Plummeting Play Boosters

Sudden Setback | Murders at Karlov Manor
Sudden Setback | Murders at Karlov Manor

Alongside questions about the set itself, unsurprisingly, Wizards also asked players about Play Boosters. As a brand-new pack type replacing both Draft and Set Boosters, it’s understandable Wizards wanted some feedback. To this end, WotC asked players about each individual element within Play Boosters and how they may contribute to a purchase.

Unfortunately, as we mentioned before, we don’t have the data for how players responded to this question. This is a real shame considering this question is arguably the most important within the entire poll. Potentially, depending on how players answer, Wizards could fundamentally change the pack contents of Play Boosters.

For better or worse, we don’t expect Wizards to make a change like this lightly. Nevertheless, since Play Boosters are so new, there’s undeniably a lot that can be learned. That being said, some players feel like Murders at Karlov Manor may not be the perfect testing ground for these bold new packs.

While a few cards are proving their worth, Murders at Karlov Manor has very few massive bombs to justify pack cost. Right now, only three cards are worth more than $10, and just 12 cards are selling for over $5. Considering the price of purchasing packs, and playing Limited, has gone up, this makes Play Boosters seem far from compelling.

Sadly, without any concrete data, it’s difficult to tell just how well Play Boosters are actually selling. From what can be seen online, however, the initial outlook is rather grim. On TCGplayer, the price of a Play Booster display has plummeted post-release, showing a lack of demand and value.

Initially, a Play Booster Box would set you back around $159 from most online retailers. Now, however, a  Display Box, containing 36 packs, sells for just $109 on TCGplayer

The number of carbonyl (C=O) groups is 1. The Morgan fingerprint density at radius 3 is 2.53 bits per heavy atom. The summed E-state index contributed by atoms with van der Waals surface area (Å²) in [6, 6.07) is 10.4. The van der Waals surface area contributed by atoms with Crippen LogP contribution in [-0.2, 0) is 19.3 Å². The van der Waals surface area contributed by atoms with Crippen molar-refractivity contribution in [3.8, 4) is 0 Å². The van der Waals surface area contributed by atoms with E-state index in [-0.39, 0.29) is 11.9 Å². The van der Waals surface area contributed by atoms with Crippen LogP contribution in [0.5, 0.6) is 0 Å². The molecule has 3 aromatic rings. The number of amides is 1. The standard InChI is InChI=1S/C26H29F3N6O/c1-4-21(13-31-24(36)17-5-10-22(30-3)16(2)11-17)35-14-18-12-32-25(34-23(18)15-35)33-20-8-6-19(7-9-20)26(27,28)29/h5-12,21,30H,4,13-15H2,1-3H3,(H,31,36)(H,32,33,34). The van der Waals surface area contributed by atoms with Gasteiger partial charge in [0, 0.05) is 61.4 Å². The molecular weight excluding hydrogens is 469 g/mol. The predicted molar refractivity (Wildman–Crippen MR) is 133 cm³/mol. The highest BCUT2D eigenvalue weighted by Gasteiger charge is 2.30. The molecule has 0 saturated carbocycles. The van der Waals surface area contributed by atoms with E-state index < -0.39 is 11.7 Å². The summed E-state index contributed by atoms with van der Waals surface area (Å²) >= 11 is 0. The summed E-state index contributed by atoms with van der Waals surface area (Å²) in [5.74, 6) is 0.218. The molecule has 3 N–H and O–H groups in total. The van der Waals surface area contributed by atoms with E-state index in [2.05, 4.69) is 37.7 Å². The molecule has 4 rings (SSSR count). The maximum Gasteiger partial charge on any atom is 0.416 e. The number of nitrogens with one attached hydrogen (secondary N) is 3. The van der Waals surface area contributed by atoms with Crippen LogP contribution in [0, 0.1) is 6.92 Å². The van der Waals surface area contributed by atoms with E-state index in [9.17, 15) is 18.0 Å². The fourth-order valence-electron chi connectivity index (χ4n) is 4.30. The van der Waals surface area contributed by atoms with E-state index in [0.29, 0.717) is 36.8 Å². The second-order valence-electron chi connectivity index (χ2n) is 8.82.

The Show Must Go On

Deduce | Murders at Karlov Manor

Ultimately, it seems that Murders at Karlov Manor may buck the trend of fantastic Q1 releases. As a result, Wizards of the Coast may have a lot to learn from this set and implement in the future. Unfortunately, any changes that could help future sets won’t be implemented for quite a while.

With Wizards working over two years out on set development, on-the-fly changes rarely ever happen. For 2024, this may mean that we’re stuck with a very trope-based year. Looking at the content calendar ahead, every premier set has an incredibly strong top-down theme. Between a murder mystery, Wild West showdown, animal kingdom, and a modern haunted mansion, 2024 is literally all tropes.

Hopefully, since hope is all we can do, these upcoming tropes will land better than Murders at Karlov Manor. Whether or not that will be the case, however, remains to be seen. With Outlaws at Thunder Junction’s first look on the horizon, we may find out sooner rather than later for once.